National Geographic : 1965 May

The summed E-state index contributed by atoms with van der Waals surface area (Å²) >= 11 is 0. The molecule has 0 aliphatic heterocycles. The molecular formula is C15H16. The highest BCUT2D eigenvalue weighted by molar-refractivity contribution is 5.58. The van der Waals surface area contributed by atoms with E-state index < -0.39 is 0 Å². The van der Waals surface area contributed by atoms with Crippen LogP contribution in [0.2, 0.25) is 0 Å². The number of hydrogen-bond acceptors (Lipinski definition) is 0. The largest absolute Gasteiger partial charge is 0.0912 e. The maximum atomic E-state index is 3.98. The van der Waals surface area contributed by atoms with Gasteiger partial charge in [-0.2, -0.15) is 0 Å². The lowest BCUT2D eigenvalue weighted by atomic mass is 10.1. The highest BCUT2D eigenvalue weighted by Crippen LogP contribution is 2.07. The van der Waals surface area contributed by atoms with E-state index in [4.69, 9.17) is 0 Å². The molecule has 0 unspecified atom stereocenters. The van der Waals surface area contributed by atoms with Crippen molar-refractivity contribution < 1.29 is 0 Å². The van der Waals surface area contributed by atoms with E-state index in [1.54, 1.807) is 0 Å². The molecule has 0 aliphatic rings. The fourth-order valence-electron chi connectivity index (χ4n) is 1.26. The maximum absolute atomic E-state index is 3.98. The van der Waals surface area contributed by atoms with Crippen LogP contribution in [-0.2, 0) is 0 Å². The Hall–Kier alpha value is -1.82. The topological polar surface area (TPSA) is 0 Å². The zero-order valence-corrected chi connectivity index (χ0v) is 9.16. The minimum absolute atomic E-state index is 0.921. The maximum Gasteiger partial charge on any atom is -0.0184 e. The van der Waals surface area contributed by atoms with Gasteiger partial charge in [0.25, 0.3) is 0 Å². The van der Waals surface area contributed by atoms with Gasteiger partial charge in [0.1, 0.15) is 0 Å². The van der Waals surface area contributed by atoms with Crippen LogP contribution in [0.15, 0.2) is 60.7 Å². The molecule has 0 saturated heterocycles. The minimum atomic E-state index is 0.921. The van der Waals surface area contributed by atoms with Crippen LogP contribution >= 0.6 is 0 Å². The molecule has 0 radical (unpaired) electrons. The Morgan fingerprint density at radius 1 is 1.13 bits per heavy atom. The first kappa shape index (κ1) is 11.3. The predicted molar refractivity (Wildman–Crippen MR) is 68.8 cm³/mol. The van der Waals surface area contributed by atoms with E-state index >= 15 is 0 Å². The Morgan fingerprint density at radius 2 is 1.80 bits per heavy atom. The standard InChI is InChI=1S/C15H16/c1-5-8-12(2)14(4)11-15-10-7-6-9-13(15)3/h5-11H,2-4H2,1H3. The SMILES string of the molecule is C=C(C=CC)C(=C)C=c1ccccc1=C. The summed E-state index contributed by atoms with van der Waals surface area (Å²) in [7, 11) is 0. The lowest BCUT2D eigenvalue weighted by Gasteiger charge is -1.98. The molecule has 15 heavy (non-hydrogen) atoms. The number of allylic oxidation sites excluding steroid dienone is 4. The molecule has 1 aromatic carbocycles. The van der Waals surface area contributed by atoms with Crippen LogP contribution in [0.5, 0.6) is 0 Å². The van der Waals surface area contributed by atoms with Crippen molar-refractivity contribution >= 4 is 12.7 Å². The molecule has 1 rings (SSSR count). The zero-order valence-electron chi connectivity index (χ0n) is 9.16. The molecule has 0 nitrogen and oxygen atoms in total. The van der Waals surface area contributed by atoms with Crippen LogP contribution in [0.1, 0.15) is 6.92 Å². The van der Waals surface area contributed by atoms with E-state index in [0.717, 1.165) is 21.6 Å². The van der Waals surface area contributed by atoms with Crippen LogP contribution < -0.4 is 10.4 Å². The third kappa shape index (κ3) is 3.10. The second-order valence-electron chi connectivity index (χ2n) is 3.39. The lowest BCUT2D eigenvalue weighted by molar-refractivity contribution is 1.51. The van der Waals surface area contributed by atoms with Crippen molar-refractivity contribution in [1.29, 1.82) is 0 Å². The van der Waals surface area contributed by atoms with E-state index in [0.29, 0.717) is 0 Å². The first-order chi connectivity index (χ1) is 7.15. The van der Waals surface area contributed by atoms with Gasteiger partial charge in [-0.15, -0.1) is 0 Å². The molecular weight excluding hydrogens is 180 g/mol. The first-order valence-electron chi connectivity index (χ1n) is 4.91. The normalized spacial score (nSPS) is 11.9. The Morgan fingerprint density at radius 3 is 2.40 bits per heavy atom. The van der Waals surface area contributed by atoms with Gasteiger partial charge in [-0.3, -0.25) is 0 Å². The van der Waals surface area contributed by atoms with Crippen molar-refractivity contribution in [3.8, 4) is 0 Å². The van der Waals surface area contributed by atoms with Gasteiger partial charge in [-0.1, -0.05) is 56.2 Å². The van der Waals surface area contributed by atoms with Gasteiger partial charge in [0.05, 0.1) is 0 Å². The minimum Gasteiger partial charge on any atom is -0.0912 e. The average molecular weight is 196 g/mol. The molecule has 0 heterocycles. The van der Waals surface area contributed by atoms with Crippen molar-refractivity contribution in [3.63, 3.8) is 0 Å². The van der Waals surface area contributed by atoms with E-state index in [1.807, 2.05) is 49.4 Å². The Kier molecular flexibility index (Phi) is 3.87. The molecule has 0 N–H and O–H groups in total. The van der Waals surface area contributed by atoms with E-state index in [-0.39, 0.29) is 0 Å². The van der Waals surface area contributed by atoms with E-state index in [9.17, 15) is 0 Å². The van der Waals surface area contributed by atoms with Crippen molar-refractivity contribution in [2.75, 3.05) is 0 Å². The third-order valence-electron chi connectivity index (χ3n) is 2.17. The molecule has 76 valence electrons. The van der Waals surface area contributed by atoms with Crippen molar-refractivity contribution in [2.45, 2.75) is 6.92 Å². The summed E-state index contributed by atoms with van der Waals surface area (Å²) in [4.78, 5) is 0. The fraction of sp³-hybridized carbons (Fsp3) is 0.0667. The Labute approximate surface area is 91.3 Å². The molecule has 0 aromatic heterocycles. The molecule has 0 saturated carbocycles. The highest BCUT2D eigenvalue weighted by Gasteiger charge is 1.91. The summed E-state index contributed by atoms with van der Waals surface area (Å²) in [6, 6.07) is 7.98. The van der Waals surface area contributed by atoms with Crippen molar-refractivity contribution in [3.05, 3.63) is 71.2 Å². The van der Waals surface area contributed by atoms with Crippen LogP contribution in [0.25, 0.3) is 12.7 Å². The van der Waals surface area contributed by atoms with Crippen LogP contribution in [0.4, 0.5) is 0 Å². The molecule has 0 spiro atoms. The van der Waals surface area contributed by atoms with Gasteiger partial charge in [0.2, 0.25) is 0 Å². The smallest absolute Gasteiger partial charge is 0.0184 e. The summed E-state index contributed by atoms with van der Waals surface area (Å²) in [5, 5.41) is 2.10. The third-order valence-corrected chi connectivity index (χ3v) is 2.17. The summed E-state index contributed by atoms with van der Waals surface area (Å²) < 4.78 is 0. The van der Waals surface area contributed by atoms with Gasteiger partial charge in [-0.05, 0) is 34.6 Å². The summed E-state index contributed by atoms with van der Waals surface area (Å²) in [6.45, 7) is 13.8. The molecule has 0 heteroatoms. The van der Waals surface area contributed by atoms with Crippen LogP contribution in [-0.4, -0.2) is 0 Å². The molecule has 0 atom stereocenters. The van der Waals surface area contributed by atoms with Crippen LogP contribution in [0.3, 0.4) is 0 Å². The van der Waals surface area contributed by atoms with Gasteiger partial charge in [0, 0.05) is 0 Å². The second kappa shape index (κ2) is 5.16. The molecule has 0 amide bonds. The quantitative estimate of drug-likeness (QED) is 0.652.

supply of shrimp is uneven; often it cannot meet the demand. The same problem plagues the whole seafood industry, depending as it does on catches of wild stocks in the ocean, subject to the vagaries of weather and other unpredictable factors. Shrimp Leads Seafoods in Cash Return At the Institute of Marine Science we have been interested in shrimp for many years. Just about the time I came to Miami, Florida's shrimp industry took a great leap forward with the discovery in December, 1949, of the Dry Tortugas shrimp beds near Key West.* Since then the industry has continued to grow. Today in Florida its value exceeds that of all other seafoods combined; over the United States, it brings more dollars to fish ermen than tuna or salmon, for years the 638 most valuable products of our seas. Our interest in shrimp as a valuable natural resource has drawn us into some fascinating bypaths: A strong curiosity, for one thing, about the enormous, brackish estuary that lies mostly in Everglades National Park, where one important shrimp population spends a long phase of its life (map, opposite). Then there was the biology of the animal itself. Just a few years ago relatively little was known about its complex life cycle and mysterious migrations. Finally, there was the shimmering pros pect of commercial farming-raising the shrimp from egg to adult-which led me some 8,000 miles to study a hard-to-believe enterprise on the shores of Japan's Inland Sea. Fishermen catch dozens of shrimp species over the world; about ten are important in 'See "Shrimpers Strike Gold in the Gulf," by Clarence P. Idyll, NATIONAL GEOGRAPHIC, May, 1957.